For all the hard work we do trying to grow and raise the best food possible for our families, we deserve to treat ourselves well by taking control of our own health and well being!… [Continue Reading]

4 Ways to Save & Ripen Green Tomatoes

how to ripen green tomatoes

I was NOT happy…

…when I found out it was supposed to snow several weeks ago. The calendar had *just* turned to September, and I was not ready to pull out my muck boots and coats. Not to mention this was the first year in a long time that my garden was actually thriving!

So after I finished my little homesteader temper-tantrum, I realized I was faced with a very real problem: what to do with all of my lovely tomato plants, loaded down with very green roma tomatoes…

I agonized over this decision more than I care to admit. Part of me wanted to ignore the weather warnings and take my chances that the supposed snow storm would skip us. But my more cautious side won out, and after asking all the smart folks on The Prairie Homestead Facebook page, I came up with a plan of action to save my poor green tomatoes.

And I’m glad I did–it snowed several inches that night. Thankfully, I’m still enjoying fresh, homegrown tomatoes, weeks after our freak snowstorm, due to the measures I took. Here’s what I did:

how to save green tomatoes

How to Ripen (or Save) Green Tomatoes

You have a couple of different options when dealing with green tomatoes. Being the curious blogger-type that I am, I decided to experiment with several of these choices . Here are all the juicy details—>

1. Cover ‘em.

I’ll be honest–this option scared me a bit, and I worried my my rag-tag collection of sheets and quilts wouldn’t be enough. But, I decided to try it anyway.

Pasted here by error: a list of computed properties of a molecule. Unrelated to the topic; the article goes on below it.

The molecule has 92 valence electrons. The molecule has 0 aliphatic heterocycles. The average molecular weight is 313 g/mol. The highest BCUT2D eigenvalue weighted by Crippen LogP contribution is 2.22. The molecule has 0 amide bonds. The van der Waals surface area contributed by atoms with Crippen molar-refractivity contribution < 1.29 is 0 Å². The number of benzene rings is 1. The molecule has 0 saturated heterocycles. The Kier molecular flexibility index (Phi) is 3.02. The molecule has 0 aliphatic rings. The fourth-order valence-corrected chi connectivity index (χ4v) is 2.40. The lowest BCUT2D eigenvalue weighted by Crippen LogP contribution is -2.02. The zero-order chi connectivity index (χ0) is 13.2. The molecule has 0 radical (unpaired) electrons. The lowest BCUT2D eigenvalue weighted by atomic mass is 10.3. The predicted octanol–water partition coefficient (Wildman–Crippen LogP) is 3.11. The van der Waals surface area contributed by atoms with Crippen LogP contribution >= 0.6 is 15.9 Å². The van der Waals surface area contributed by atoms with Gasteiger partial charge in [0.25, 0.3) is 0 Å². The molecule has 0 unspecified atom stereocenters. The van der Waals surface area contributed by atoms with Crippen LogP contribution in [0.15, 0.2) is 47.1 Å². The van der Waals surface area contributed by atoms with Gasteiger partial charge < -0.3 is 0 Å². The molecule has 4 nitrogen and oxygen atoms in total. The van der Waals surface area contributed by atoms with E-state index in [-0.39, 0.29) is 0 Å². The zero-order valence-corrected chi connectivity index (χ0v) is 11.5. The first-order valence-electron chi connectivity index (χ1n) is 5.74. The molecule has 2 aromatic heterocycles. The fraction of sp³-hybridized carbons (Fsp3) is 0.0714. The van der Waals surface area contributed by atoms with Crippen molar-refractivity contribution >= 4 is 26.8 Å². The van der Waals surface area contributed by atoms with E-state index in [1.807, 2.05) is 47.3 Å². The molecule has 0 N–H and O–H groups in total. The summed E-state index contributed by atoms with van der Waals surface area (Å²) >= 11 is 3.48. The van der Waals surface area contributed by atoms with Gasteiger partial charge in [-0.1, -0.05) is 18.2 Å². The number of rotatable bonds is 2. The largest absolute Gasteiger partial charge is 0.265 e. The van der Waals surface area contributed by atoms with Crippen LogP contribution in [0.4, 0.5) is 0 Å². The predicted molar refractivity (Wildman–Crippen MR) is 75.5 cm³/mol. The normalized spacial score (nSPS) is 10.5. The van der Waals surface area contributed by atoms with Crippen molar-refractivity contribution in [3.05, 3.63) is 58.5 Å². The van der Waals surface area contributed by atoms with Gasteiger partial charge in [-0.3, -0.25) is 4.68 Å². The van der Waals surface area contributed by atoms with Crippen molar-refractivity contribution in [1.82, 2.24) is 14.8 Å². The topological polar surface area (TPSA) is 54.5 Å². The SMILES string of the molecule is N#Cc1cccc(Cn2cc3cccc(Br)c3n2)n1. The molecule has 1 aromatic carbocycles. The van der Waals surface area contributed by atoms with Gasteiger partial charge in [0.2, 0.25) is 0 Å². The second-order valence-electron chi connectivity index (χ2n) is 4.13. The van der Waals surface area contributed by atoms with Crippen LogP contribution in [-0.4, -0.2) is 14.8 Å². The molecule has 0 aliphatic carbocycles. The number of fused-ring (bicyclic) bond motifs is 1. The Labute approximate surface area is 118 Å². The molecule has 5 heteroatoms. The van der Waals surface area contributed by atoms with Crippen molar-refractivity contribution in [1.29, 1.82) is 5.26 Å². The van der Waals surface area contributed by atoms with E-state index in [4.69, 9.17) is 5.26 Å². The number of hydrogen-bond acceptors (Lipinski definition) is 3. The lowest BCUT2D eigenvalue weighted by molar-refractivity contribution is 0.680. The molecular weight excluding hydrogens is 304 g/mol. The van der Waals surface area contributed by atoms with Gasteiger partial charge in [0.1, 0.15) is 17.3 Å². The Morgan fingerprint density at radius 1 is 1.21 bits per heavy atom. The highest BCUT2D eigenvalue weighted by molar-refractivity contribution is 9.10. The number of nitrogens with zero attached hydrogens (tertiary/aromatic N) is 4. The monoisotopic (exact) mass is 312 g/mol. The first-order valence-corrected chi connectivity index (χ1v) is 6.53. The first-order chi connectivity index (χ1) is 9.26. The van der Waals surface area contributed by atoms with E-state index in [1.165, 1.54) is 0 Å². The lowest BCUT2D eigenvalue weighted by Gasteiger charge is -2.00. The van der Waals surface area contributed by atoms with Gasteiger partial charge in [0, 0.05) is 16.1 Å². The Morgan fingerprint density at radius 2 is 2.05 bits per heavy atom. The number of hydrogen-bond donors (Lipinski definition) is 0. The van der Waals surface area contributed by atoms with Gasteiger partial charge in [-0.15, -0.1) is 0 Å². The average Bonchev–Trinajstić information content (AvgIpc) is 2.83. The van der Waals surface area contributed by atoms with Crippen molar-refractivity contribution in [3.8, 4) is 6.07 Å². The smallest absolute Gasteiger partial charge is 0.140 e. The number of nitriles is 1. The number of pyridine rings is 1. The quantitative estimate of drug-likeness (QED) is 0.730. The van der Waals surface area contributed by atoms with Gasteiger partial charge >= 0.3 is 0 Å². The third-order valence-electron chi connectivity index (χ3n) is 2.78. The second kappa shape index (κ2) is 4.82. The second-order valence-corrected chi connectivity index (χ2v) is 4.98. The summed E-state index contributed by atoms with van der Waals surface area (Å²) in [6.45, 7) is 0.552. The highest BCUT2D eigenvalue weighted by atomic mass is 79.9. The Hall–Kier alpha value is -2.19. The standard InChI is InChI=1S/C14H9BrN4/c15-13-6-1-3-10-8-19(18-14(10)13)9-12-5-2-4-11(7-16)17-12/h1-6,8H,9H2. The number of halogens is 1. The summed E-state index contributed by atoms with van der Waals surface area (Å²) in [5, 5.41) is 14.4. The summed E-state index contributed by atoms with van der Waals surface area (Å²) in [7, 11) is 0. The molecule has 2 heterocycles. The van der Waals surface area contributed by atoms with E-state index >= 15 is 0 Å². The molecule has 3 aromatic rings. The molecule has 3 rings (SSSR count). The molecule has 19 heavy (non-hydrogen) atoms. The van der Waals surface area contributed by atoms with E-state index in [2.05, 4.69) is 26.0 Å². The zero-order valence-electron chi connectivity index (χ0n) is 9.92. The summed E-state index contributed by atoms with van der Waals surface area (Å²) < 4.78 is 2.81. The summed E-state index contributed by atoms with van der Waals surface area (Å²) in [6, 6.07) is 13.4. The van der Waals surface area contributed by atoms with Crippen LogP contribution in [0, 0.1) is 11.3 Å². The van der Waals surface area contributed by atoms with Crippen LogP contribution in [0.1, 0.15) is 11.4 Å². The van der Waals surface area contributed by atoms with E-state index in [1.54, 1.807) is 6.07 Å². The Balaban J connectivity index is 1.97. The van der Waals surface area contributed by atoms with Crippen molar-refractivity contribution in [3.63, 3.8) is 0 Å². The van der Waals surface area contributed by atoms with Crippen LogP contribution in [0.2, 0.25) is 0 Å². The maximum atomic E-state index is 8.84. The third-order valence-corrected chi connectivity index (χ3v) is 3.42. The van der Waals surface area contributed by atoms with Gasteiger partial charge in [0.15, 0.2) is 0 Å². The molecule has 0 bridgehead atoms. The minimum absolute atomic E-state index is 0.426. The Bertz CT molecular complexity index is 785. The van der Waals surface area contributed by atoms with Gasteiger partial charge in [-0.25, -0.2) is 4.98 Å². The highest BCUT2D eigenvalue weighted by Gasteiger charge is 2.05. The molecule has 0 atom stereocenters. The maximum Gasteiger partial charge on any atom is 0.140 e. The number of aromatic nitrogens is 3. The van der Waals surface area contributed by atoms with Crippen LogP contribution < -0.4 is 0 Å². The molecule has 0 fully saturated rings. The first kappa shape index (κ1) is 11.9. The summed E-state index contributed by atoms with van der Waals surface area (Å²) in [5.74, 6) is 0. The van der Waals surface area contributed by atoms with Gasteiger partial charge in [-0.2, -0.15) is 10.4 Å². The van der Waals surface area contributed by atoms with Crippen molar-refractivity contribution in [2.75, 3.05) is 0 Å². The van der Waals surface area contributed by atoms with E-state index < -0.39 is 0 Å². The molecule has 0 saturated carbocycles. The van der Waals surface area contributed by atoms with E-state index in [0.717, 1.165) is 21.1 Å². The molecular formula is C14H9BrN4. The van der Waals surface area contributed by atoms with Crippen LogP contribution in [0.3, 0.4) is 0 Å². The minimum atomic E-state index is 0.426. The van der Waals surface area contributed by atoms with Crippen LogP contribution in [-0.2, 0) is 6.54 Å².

I covered some of my plants with sheets, and then topped them with quilts. I tucked the ends of the blankets around the plants to seal them in as much as possible, used clothespins to pinch up the edges and corners, said a little prayer, and walked back into the house for the evening.… [Continue Reading]

7 Things Every First Time Gardener Should Know

New Gardener Cover 3

As gardening season wraps up here at The Prairie Homestead, I always like to take stock of the lessons I learned this season and what I can improve for next year. I’m thrilled to be welcoming Tiffany from Don’t Waste the Crumbs to the blog today as she shares some of her hard-learned lessons and tips!

Last Christmas, my step-mom gave me one of the best gifts I’ve ever received: four big buckets, a pair of gloves, a watering can and a gift card for dirt.

After paying off debt that surmounted to a small mortgage, my family settled on eating real food on a tiny budget (just $330 each month for a family of four). We want to eat more organic produce, but sometimes it doesn’t fit in the budget between the free-range eggs and organic chicken. In order to help off-set the costs, I wanted to start a garden.

Her gift was the exact push I needed to create my own urban garden in my small backyard, and immediately learned several ways to get the most out of a garden without spending a lot of money.

She gave me a few pieces of advice, like what breed of tomatoes worked best in our cool climate and that if I had to choose between less sun or less wind, choose less wind. But now that I’ve been tending my urban garden for about three months, there are a few other small tidbits that I wish someone had passed on as well.

So to all my fellow first-time gardeners out there, here are seven things you should know before you jump in and get your hands too dirty.

7 Things Every First Time Gardener Should Know

1. Plants need water and water’s not free.

That is, unless you have a well.… [Continue Reading]